Still there in 2018

The paperwork that Leave A Legacy customers received included language indicating that Disney could replace or relocate the “image and/or sculpture” anywhere within Walt Disney World at any time. After an image has been up for 20 years, it could be removed permanently.

It seemed unlikely that Disney would want to rebuild or move the Epcot Legacy Sculpture before 20 years were up. According to Disney publicity, the heaviest monolith weighs more than 50,000 pounds. Moving or removing the granite monuments would probably cost millions of dollars—and possibly anger 550,000 loyal customers.

The last etchings were added in 2007, so it seemed unlikely that that anything would change before 2027.

On February 21, 2019, Disney announced that we won’t have to wait until 2027 after all. A multi-year transformation of Epcot would include a new entrance plaza.

Leave A Legacy at Epcot

artist concept only © Disney

Concept art for an updated entrance plaza at Epcot

Disney provided a long caption for the concept art: “In this artist rendering, a new entrance plaza in development at Epcot will greet guests with new pathways, sweeping green spaces and a reimagined fountain. This design will pay homage to the original park entrance with fresh takes on classic elements.”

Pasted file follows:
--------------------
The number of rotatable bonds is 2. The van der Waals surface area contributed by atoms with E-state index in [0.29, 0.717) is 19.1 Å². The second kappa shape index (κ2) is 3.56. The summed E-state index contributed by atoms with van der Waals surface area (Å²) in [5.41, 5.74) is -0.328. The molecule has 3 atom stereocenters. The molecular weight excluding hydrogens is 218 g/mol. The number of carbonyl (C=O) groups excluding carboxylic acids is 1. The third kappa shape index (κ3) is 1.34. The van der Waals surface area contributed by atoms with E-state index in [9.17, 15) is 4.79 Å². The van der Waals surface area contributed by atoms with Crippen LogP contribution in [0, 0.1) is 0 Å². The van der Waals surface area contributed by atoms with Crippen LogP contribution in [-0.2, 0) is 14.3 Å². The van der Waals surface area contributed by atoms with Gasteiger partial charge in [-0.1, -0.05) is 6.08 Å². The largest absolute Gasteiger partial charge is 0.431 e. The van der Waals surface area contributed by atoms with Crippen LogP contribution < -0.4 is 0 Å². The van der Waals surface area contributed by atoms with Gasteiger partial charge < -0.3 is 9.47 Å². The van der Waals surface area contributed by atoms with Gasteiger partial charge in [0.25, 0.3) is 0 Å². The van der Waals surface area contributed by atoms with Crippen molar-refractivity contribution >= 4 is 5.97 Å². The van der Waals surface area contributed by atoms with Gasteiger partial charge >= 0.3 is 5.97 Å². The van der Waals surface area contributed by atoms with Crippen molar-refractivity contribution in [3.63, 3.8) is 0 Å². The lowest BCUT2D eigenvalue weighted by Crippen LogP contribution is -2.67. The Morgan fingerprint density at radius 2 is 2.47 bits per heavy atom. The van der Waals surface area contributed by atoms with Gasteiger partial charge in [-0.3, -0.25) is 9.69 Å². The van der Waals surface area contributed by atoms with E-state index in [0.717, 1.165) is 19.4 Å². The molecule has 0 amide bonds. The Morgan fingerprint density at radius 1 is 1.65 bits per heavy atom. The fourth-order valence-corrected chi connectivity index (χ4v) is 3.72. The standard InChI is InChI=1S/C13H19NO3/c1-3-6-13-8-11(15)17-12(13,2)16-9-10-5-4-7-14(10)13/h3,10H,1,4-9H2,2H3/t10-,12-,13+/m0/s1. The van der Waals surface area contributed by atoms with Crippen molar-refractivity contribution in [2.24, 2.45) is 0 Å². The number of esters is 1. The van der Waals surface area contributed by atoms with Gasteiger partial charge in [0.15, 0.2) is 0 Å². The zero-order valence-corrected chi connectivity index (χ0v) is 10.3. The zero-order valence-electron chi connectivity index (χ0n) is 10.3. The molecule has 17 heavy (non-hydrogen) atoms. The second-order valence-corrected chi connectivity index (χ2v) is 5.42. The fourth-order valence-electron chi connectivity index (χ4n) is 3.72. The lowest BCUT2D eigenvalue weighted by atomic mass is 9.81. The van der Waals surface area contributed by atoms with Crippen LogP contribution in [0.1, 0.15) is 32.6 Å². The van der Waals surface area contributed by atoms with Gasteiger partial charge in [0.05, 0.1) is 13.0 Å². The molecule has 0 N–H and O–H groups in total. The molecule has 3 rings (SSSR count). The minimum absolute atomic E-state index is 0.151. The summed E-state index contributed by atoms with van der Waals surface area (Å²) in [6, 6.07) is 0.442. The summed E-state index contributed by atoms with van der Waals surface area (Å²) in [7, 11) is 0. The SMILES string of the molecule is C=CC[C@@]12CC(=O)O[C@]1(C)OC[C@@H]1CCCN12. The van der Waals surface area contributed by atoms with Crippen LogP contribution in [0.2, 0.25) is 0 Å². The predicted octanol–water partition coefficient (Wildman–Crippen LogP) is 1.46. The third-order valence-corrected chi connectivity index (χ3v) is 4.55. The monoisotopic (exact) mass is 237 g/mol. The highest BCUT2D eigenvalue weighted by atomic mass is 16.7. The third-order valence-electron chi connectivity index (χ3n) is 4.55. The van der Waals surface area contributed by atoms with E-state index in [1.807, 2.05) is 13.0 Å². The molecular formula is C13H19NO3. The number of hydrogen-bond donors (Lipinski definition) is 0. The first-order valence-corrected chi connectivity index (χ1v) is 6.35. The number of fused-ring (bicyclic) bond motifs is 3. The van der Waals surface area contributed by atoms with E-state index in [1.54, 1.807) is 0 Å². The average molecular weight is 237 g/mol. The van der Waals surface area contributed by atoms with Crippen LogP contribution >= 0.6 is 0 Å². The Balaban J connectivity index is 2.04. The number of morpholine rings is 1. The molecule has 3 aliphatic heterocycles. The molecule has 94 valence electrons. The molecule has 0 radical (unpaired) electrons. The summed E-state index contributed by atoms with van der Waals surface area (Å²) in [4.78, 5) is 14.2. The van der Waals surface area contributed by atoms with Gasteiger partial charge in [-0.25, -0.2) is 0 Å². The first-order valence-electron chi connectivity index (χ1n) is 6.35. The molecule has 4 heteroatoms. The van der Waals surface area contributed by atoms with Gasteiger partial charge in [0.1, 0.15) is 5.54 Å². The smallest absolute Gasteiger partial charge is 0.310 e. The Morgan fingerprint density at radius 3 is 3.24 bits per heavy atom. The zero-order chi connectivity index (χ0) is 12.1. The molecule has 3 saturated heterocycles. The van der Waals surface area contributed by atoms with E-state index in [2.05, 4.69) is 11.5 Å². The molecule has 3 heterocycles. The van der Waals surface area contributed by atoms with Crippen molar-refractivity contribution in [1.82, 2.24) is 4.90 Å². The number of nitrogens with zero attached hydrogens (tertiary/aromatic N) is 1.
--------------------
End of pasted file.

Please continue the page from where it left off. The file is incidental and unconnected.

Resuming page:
Leave A Legacy at Epcot

artist concept only © Disney

Concept art details

A closer look at the rendering shows what Disney meant by “homage to the original park entrance.” Instead of being dominated by granite slabs rising from concrete, the entrance would be a welcoming garden space filled with planters, trees, paths, banners with a logo similar to the original EPCOT Center logo, and even a fountain topper in the tradition of the three-part acrylic glass sculpture that had been eliminated for Leave A Legacy.

Speaking of Leave A Legacy, what happened to all the guest photos? Disney’s announcement included the answer: “As part of this new entry experience, Leave A Legacy photos will move into a beautiful setting just outside the park’s gateway.”

Leave A Legacy at Epcot

Photo by Werner Weiss, 2019

Turning the concept into a reality, November 2019

Leave A Legacy at Epcot

Photo by Werner Weiss, 2020

Left side of the entrance reopened; as it looked January 2020

The entrance to Epcot is still dominated by John Hench’s work—but it isn’t the Epcot Legacy Sculpture he was asked to design. It’s once again his brilliant, majestic Spaceship Earth.


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Updated January 22, 2020.